Sennah Yee and Elaine Chen’s new children’s book “My Day With Gong Gong” is a heartfelt story that gets to the core of cultural and language gaps within multi-generational immigrant homes. The book’s theme of unconditional familial love proves that it’s possible to break past these barriers. Through fresh and innovative writing, Yee and Chen break these concepts down in an easy to understand way for children.
The story revolves around a young Chinese American girl named May whose mother drops her off to spend the day with her Gong Gong, a Cantonese term of endearment for “grandpa on mother’s side.” While May is convinced a day with Gong Gong will be boring, her mother tells her she is sure May will have a nice time, despite the fact that she doesn’t speak Chinese.
As May is forced to go on what she sees as increasingly tedious errands with Gong Gong, while being unable to communicate with him the entire time. She quickly becomes grumpy and frustrated—not to mention getting hungry and having no way to communicate her need for food. May attempts to vocalize her wants throughout the day (a toy monkey, dumplings, pork buns), but due to the language barrier, feels ignored.
She finally reaches her breaking point when she accompanies Gong Gong to the park to play a card game with some of his friends. May storms off, scaring some pigeons in the process. One proceeds to unceremoniously poop on her coat, resulting in May crying. Gong Gong immediately springs into action, personally cleaning off her coat and scaring any other pigeons that come her way.
The pair then head home, and Gong Gong surprises May in a way she couldn’t have imagined. The love he has for his granddaughter quickly becomes evident in the last few pages of the book.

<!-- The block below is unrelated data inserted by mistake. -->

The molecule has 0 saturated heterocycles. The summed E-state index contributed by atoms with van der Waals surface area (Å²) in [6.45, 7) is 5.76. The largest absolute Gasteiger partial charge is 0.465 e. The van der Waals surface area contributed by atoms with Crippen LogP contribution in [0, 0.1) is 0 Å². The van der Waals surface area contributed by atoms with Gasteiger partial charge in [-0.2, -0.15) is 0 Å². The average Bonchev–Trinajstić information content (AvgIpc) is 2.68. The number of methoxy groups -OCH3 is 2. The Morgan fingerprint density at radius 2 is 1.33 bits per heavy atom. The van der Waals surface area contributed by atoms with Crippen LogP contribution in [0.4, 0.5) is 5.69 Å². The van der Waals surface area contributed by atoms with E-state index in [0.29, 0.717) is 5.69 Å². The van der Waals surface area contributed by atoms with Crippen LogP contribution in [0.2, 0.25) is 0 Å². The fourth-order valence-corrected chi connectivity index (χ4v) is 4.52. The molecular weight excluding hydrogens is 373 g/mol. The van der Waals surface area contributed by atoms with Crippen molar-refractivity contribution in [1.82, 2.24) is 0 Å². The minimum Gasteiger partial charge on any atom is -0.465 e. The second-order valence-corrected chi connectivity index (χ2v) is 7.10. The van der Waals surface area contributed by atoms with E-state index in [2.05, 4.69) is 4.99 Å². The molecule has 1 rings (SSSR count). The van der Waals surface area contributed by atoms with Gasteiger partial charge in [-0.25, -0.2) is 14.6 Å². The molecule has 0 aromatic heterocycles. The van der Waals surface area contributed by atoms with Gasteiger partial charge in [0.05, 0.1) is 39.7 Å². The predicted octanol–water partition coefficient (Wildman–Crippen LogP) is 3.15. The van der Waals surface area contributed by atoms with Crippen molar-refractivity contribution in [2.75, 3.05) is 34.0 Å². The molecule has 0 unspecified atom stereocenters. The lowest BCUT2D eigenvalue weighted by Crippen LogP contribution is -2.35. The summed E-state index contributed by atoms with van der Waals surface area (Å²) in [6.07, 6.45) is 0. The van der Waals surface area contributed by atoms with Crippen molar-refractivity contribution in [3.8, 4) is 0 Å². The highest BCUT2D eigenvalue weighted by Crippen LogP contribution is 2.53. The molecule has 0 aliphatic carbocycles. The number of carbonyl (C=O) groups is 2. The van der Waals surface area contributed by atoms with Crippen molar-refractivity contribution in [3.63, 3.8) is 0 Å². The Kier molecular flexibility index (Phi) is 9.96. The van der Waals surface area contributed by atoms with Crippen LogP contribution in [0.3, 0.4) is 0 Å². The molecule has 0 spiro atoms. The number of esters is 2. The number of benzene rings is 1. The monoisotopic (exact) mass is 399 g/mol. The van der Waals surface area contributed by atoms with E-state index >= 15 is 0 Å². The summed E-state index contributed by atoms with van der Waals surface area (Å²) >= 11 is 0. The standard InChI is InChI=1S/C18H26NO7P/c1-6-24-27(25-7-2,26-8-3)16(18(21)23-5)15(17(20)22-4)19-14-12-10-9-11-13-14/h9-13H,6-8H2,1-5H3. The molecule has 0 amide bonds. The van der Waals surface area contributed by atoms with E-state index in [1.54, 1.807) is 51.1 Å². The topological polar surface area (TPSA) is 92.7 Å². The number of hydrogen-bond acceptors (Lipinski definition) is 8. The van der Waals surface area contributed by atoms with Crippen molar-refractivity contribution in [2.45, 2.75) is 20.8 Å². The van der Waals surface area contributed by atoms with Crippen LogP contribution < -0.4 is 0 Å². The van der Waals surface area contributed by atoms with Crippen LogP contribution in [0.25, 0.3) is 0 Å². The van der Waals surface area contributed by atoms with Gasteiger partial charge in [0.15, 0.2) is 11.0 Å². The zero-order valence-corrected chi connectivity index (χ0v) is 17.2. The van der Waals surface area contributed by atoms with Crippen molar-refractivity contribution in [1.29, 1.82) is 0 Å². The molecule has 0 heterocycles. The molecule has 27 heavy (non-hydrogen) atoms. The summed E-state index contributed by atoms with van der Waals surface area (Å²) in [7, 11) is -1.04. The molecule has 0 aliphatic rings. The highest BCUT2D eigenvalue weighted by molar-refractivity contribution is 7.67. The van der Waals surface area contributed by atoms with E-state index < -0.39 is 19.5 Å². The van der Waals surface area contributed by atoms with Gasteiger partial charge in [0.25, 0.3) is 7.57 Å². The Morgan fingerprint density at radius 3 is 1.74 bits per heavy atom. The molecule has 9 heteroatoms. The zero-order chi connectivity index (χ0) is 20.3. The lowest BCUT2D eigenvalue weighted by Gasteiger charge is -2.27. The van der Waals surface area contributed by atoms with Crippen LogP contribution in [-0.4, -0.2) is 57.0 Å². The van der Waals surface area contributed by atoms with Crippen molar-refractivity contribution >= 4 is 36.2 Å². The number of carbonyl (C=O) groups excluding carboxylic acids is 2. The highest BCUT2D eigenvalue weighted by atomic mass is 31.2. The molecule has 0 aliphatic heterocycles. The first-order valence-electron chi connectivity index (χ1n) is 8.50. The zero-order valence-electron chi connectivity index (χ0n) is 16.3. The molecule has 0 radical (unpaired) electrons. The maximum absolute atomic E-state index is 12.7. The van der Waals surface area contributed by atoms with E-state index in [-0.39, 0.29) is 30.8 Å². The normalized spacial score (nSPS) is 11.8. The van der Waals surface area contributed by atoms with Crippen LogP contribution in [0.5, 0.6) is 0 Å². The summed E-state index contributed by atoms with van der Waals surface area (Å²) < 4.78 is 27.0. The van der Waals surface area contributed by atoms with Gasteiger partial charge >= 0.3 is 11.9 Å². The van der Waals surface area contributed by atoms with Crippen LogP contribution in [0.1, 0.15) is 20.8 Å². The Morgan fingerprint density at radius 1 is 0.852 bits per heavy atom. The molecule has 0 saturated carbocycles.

Reading this book instantly transported me back to my first trip to Japan when I was 23. Being Japanese American but speaking no Japanese, it was easy to feel isolated and frustrated throughout my visit. All of that was quickly forgotten when I met my family for the first time. Despite the fact we used Google Translate, broken Japanglish and gesturing, I could feel the unconditional love they had for me—we didn’t need to use words to express it.
Oftentimes, it’s easy to blame our family members for these miscommunications rather than the circumstances surrounding them. Yee is able to highlight this idea while also gently correcting those actions for younger audiences.
Story aside, the beautiful watercolor-esque illustrations by Chen create a soft, caring tone throughout the text. Each illustration was clearly crafted with the utmost care, adding depth and dimension to a simple story.
“My Day With Gong Gong” is a timeless story for an audience of all ages. I cannot wait to see what Yee and Chen have in store for young readers next and highly anticipate their next book.
“My Day With Gong Gong” is available now where books are sold.
Photo credit: Annick Press